Improvements Visible in Kosovo
By Jim Garamone
American Forces Press Service
CAMP BONDSTEEL, Serbia and Montenegro, Aug. 15, 2005 In their place are orange roofs covering homes that have been rebuilt. Roughly 1,700 American servicemembers -- almost all National Guardsmen -- are part of the 17,000-man Kosovo Force helping provide the environment the province needs to recover.
Four UH-60 Black Hawk helicopters fly over Kosovo in support of a troop visit by Air Force Gen. Richard Myers, chairman of the Joint Chiefs of Staff, and USO celebrities on Aug. 15. Myers is visiting American troops deployed around the world to assess morale and to thank servicemembers. Photo by Staff Sgt. D. Myles Cullen, USAF
(Click photo for screen-resolution image);high-resolution image available.
NATO intervened in the province after then-Serbian leader Slobodan Milosevic initiated ethnic cleansing against the Kosovar Albanians.
Americans today command Multinational Brigade East, headquartered here. Army Brig. Gen. William H. Wade II commands the unit, which includes Poles, Ukrainians and Lithuanians, among others.
The American side is predominantly a "composite" unit. Most Americans here are volunteers from the California, Kansas and Pennsylvania National Guards. The medical task force supporting the effort is made up of Army Reservists drawn from all over the Southeastern United States. "I have got portions of 42 different units from 27 states," Wade said during an interview. "I'm amazed at how well they work together."
The guardsmen come from all over the U.S. and demonstrate to the people of the region that diverse populations can work together. "They see black and white and Oriental and American Indian," Wade said. "They see Catholic, Jews, Protestants and Muslims. They see men and women working together, and we set the best example, I believe, that can be set for the people of Kosovo."
"The Guard ... is uniquely able to do this," Wade said. "We bring our civilian skills to this mission. We have attorneys; we have firemen; we have chiefs of police; we have (chief executive officers) of corporations; we have city managers. Those are the kind of skills that we bring here."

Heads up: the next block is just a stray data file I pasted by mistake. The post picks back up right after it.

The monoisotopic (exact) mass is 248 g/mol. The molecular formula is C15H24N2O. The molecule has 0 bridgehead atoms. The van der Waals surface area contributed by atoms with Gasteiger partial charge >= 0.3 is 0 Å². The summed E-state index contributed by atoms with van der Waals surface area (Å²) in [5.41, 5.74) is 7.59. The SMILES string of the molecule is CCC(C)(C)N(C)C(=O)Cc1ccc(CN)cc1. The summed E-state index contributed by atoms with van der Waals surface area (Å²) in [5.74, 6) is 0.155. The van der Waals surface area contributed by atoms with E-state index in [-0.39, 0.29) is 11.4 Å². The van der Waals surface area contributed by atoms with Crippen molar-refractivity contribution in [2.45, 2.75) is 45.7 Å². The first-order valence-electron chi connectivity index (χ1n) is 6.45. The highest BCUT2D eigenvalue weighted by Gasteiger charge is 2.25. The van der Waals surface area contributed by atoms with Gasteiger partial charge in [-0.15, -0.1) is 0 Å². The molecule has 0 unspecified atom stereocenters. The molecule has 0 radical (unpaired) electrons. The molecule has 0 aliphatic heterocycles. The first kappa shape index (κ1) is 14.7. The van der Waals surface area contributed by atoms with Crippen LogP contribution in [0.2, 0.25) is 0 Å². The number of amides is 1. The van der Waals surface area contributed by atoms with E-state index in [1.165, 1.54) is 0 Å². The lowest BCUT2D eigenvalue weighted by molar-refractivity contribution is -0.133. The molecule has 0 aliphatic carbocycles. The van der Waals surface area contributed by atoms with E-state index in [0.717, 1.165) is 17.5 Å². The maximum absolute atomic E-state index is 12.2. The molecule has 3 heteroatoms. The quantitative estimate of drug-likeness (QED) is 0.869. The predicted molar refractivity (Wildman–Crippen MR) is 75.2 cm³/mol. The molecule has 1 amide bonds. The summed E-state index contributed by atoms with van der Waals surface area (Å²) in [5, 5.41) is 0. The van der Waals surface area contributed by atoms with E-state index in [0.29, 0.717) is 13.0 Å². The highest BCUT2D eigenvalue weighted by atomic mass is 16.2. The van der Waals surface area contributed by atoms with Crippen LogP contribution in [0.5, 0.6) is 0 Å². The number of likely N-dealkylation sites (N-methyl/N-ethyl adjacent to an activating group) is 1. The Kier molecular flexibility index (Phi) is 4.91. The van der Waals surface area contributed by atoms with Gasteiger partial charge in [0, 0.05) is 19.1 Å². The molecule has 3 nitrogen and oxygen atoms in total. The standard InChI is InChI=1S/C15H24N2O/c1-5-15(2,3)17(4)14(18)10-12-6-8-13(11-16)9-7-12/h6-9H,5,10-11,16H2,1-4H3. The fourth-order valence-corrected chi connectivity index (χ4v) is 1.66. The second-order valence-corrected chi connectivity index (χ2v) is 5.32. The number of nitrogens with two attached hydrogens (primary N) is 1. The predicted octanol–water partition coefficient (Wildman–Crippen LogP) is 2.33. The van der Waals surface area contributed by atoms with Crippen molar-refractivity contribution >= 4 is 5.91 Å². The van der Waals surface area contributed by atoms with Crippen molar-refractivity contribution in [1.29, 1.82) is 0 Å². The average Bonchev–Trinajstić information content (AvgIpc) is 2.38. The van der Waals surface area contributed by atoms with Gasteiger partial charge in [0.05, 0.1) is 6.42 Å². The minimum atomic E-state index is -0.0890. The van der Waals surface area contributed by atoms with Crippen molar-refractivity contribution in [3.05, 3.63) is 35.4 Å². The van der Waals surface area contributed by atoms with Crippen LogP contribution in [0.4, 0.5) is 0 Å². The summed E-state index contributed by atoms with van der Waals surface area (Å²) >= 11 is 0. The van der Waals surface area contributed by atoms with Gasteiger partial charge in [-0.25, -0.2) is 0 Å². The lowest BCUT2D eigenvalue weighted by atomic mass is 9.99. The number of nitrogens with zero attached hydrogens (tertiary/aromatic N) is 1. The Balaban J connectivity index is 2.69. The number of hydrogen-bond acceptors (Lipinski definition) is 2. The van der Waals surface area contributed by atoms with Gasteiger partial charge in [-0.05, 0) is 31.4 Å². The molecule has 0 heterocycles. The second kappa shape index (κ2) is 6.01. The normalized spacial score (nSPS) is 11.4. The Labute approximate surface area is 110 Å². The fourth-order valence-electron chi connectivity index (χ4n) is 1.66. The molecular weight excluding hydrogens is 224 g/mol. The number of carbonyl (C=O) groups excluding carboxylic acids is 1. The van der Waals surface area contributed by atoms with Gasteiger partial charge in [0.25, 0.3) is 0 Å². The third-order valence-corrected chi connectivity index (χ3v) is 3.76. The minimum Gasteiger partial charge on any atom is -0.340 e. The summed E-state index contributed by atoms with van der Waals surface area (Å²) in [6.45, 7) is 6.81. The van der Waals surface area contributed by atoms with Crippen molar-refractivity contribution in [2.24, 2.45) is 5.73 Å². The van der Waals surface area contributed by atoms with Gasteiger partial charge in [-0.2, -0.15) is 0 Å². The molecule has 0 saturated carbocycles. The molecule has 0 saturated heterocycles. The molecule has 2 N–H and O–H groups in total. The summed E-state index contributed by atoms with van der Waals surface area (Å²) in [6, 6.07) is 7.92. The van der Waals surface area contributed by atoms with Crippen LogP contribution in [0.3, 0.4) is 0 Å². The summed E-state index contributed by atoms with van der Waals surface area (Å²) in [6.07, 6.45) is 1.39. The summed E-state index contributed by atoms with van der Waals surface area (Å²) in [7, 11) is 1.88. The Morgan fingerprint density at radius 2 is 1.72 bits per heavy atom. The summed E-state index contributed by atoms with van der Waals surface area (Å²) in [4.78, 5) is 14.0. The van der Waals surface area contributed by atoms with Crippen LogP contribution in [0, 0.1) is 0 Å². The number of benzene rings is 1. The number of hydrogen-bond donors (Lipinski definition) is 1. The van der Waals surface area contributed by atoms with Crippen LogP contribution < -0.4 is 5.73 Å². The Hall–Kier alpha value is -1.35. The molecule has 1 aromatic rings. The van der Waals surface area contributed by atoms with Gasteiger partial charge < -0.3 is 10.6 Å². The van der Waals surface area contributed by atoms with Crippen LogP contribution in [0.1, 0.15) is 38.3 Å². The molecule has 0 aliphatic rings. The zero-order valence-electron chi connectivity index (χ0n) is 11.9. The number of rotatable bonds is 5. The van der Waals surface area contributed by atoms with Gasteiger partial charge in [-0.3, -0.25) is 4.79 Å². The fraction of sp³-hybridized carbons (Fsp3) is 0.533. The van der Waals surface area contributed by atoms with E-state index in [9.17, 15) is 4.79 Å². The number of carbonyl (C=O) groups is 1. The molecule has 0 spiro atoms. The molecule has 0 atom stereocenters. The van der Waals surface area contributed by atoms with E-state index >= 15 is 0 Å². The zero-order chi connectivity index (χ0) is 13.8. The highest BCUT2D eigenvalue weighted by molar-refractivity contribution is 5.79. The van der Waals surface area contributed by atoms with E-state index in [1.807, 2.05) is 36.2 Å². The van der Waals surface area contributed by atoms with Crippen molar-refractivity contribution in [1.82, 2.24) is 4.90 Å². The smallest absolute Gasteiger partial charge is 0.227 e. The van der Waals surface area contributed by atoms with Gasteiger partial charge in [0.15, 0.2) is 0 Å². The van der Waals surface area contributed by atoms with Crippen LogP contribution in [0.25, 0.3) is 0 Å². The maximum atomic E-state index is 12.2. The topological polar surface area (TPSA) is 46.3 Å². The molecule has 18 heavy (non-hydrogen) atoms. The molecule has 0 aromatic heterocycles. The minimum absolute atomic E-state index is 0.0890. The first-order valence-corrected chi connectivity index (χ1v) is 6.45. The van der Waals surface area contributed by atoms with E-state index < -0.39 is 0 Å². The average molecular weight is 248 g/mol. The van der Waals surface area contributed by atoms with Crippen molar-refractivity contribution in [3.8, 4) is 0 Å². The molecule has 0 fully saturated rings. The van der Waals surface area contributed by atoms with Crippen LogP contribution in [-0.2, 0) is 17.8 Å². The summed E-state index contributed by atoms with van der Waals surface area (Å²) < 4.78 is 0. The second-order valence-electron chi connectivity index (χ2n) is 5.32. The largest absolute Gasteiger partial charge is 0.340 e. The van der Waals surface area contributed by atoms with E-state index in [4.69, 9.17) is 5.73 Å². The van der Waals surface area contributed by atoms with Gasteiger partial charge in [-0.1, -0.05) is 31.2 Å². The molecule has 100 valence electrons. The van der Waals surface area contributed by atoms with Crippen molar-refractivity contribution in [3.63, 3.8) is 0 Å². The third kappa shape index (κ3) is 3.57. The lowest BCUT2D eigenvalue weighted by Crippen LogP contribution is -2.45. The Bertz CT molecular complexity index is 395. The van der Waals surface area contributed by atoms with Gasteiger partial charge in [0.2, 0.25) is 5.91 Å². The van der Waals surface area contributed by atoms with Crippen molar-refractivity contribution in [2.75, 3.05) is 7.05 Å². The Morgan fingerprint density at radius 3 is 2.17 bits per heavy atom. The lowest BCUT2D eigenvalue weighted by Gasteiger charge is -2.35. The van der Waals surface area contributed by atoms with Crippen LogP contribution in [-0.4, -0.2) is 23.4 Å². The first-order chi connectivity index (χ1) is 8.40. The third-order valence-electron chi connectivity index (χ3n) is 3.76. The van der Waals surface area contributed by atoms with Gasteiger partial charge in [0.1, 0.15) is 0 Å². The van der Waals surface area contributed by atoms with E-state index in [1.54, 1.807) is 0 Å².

Servicemembers deployed here maintain the job in Kosovo is not yet done. "There are still men preaching hate around here," said Army Chief Warrant Officer 4 Darren Dreher, a Pennsylvania Guardsman who flies Black Hawk helicopters.
Army Spc. Paul Roath and Cpl. McKindree Perrin, both of the Kansas Guard, know this well. Roath, a field artilleryman, and Perrin, a tanker, patrol the region on foot and in vehicles. They search for arms caches, conduct cordon-and-search missions, and work with local and international police. "We work with the people on a very positive basis," Roath said. "They like us. They know the United States stepped in to stop this country from going into chaos."
Spc. Stefanie Davison, a guardsman from Bellingham, Wash., agreed, saying that Serbs and Albanians living in the province tell her: "Because of us, they can live in peace."
Cpl. Danielle Grudzinski, an aviation specialist from the Pennsylvania Guard, said she believes local residents are beginning to understand not just freedom, but also the responsibility that goes with it. "On Earth Day this year, we worked with children from around the area to clean streets," she said. "Now I notice they are taking responsibility for cleaning the streets themselves, and there are other encouraging signs just since we have been here in February."
Wade said the unit has seen progress. "We see the institutions of self-government start to move forward," he noted.
In March 2004, there were a number of violent clashes between Albanians and Serbians. These may have served as a turning point for the province. "After the March riots, I believe all the people realized that it is in their best interest to cooperate and to move forward to whatever the future holds for all the people of Kosovo," Wade said.